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'Tip' O'Neill blunt, candid in autobiography proofs

BOSTON -- Retired House Speaker Thomas P. 'Tip' O'Neill Jr. says in his memoirs that it was 'sinful' President Reagan was elected and he 'never really liked' Robert F. Kennedy, The Boston Herald reported Sunday.

'Man of The House' also has O'Neill revealing a failed FBI attempt to trap him into accepting an 'Abscam' bribe and questioning the Warren Commission's conclusion a single gunman killed John F. Kennedy, the newspaper reported.

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O'Neill's often blunt recollection of 50 years in office also blames the Reagan administration for engineering the Iran arms-for-hostages swap in a desperate effort to hold control of the Senate in the 1986 elections.

O'Neill, who retired last year after 34 years in Congress, is writing his memoirs -- to be published in September -- with the help of William Novak, who also helped Chrysler Chairman Lee Iacocca write his best-selling autobiography.

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'It was sinful that Ronald Reagan ever became president,' the Massachusetts Democrat reportedly wrote. 'Most of the time he was an actor reading his own lines, who didn't understand his own programs.

'He wasn't without leadership ability, but he lacked most of the management skills that a president needs,' O'Neill said of fellow Irishman Reagan. 'But let me give him his due: He would have made a hell of a king.

'I blame the president for allowing ... selfishness to become respectable,' wrote O'Neill, who said he was convinced Reagan's White House staged the 1983 invasion of Grenada to offset public dismay over the terrorist attack that killed 241 U.S. Marines in a Beirut barracks.

'I never really liked him,' O'Neill writes of Robert F. Kennedy. In 1986, O'Neill endorsed the assassinated senator's son, Joe, for the House seat the speaker vacated.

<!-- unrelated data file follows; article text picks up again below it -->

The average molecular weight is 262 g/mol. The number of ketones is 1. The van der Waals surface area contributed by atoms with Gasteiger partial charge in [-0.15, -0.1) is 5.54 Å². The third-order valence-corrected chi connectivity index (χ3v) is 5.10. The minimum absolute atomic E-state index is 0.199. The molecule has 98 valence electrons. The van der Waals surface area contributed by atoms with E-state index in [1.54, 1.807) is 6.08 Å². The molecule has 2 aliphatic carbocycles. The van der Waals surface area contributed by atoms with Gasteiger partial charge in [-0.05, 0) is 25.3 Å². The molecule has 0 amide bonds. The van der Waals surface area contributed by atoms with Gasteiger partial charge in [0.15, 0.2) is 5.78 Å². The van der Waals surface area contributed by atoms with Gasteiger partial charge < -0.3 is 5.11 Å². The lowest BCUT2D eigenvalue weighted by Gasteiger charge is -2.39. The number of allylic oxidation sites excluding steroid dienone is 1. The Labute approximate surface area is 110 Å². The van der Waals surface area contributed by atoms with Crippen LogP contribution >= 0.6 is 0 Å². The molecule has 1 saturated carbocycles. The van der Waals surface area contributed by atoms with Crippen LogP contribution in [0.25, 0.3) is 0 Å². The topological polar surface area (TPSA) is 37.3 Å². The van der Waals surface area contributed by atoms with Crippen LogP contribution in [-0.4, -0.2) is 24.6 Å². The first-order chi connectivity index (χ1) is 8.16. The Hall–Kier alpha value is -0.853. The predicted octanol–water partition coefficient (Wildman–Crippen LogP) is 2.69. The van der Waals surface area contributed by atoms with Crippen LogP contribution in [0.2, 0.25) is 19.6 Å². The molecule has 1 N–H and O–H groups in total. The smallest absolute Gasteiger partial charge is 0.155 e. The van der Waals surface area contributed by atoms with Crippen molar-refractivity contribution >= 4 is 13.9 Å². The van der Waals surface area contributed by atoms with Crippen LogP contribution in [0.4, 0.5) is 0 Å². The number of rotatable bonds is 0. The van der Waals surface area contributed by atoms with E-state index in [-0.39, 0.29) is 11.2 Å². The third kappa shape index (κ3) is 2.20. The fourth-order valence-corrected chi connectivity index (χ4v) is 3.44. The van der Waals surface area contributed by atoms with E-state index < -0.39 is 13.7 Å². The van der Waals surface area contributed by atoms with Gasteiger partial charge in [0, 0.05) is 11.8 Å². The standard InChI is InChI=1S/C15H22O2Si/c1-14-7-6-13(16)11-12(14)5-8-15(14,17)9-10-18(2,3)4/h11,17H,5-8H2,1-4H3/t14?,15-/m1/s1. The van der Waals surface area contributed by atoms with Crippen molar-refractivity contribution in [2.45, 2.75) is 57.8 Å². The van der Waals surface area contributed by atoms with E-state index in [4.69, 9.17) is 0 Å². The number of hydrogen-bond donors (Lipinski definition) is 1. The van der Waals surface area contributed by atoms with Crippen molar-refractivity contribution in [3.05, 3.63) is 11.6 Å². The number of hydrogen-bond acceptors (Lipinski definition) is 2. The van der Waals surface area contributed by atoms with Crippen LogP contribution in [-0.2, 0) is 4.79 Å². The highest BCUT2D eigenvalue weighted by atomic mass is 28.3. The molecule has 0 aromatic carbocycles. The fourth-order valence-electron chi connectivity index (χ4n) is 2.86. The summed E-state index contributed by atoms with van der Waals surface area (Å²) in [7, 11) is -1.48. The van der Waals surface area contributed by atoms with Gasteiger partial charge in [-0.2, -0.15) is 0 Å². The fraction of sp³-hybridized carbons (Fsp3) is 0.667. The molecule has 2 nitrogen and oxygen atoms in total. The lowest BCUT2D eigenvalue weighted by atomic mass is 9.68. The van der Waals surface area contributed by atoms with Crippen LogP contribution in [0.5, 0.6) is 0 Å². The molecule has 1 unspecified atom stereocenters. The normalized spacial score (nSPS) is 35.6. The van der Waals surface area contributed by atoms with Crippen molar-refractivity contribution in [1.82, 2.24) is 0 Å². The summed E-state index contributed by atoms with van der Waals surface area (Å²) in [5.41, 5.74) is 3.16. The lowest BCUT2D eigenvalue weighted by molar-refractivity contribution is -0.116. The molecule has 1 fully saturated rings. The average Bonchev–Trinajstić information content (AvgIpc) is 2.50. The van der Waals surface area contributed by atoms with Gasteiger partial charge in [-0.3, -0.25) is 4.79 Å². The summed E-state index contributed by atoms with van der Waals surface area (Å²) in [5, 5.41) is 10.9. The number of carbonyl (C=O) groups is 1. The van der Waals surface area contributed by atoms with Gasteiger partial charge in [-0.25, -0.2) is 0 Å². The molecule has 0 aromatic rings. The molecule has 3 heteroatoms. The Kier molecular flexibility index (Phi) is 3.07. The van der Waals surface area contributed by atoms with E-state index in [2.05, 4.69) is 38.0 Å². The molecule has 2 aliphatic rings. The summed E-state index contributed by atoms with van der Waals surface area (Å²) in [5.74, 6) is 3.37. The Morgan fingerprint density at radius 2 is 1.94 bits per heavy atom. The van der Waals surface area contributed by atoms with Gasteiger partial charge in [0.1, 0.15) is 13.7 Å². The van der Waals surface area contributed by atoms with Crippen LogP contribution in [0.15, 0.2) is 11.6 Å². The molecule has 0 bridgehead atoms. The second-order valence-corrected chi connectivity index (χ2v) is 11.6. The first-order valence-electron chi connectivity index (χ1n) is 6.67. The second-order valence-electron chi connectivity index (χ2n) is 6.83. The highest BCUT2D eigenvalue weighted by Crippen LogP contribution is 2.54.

'To me, he was a self-important upstart and a know-it-all. To him, I was simply a streetcorner pol,' O'Neill wrote of Robert Kennedy. 'We weren't friendly.'

About John F. Kennedy, whose seat in Congress he won in 1952, O'Neill said that for a man who left 'a shining legacy' as president, 'I've never seen a congressman get so much press while doing so little work.'

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O'Neill wrote that Kennedy aide Kenny O'Donnell -- now dead -- told him five years later he had heard a second set of gunshots on Nov. 22, 1963, in Dallas when the president was killed, but failed to tell the assassination investigators.

'I used to think that the only people who doubted the conclusions of the Warren Commission were crackpots. Now, however, I'm not so sure,' O'Neill wrote. 'There will always be skepticism in my mind about the cause of Jack's death.'

O'Neill wrote he was tipped to and avoided a 1979 FBI effort to trap him -- and Sen. Edward M. Kennedy, D-Mass. -- into accepting bribes in the 'Abscam' sting in which seven congressmen and one senator were snared.

'I find it difficult to believe that William Webster, the head of the FBI (now CIA director), had nothing better to do than to arrange for the entrapment of members of Congress,' he wrote.

O'Neill writes of other political figures:

-Richard Nixon: A 'brilliant guy,' but had a 'quirk in his personality that made him suspicious of everybody' and helped destroy his presidency. 'A leery and nervous president who ran a closed shop.'

-Lyndon Johnson: 'A friend who made a tremendous difference for a lot of people in this country. ... If it hadn't been for Vietnam, Lyndon Johnson could have gone down in history as another Roosevelt.'

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-Jimmy Carter: A man of 'intelligence ... tremendous moral strength,' whose ignorance of Washington's ways wrecked his presidency. 'I miss Jimmy Carter, but talent (alone) isn't enough.'

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